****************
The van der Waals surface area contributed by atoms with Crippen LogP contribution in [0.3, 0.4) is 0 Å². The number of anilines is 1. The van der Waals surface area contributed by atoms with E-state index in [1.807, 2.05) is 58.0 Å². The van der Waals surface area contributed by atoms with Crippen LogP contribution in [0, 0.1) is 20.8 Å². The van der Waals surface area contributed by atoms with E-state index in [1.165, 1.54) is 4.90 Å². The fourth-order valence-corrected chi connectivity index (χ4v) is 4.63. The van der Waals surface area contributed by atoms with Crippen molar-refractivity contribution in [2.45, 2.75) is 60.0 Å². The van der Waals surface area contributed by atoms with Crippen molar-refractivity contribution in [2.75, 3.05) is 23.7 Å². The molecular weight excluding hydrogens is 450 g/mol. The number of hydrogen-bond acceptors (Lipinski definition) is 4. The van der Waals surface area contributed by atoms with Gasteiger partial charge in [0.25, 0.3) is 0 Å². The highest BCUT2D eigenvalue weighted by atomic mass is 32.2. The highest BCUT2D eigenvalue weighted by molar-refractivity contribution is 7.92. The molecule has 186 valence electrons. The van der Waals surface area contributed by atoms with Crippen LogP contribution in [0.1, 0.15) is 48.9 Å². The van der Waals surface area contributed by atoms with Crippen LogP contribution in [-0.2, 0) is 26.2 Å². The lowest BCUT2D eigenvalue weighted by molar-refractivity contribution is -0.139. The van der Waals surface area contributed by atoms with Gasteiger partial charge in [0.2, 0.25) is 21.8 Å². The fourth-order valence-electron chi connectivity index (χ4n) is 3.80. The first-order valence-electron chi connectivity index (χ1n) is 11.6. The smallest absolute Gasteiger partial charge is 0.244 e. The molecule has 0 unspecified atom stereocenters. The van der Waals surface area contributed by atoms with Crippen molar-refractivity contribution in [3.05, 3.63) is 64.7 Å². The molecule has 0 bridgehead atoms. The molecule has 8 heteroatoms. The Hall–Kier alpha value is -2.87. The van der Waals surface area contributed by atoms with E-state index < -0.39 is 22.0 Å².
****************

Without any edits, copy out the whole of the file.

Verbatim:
The van der Waals surface area contributed by atoms with Crippen LogP contribution in [0.3, 0.4) is 0 Å². The number of anilines is 1. The van der Waals surface area contributed by atoms with E-state index in [1.807, 2.05) is 58.0 Å². The van der Waals surface area contributed by atoms with Crippen LogP contribution in [0, 0.1) is 20.8 Å². The van der Waals surface area contributed by atoms with E-state index in [1.165, 1.54) is 4.90 Å². The fourth-order valence-corrected chi connectivity index (χ4v) is 4.63. The van der Waals surface area contributed by atoms with Crippen molar-refractivity contribution in [2.45, 2.75) is 60.0 Å². The van der Waals surface area contributed by atoms with Crippen molar-refractivity contribution in [2.75, 3.05) is 23.7 Å². The molecular weight excluding hydrogens is 450 g/mol. The number of hydrogen-bond acceptors (Lipinski definition) is 4. The van der Waals surface area contributed by atoms with Gasteiger partial charge in [0.25, 0.3) is 0 Å². The highest BCUT2D eigenvalue weighted by atomic mass is 32.2. The highest BCUT2D eigenvalue weighted by molar-refractivity contribution is 7.92. The molecule has 186 valence electrons. The van der Waals surface area contributed by atoms with Crippen LogP contribution in [0.1, 0.15) is 48.9 Å². The van der Waals surface area contributed by atoms with Crippen LogP contribution in [-0.2, 0) is 26.2 Å². The lowest BCUT2D eigenvalue weighted by molar-refractivity contribution is -0.139. The van der Waals surface area contributed by atoms with Gasteiger partial charge in [0.2, 0.25) is 21.8 Å². The fourth-order valence-electron chi connectivity index (χ4n) is 3.80. The first-order valence-electron chi connectivity index (χ1n) is 11.6. The smallest absolute Gasteiger partial charge is 0.244 e. The molecule has 0 unspecified atom stereocenters. The van der Waals surface area contributed by atoms with Crippen molar-refractivity contribution in [3.05, 3.63) is 64.7 Å². The molecule has 0 bridgehead atoms. The molecule has 8 heteroatoms. The Hall–Kier alpha value is -2.87. The van der Waals surface area contributed by atoms with E-state index < -0.39 is 22.0 Å².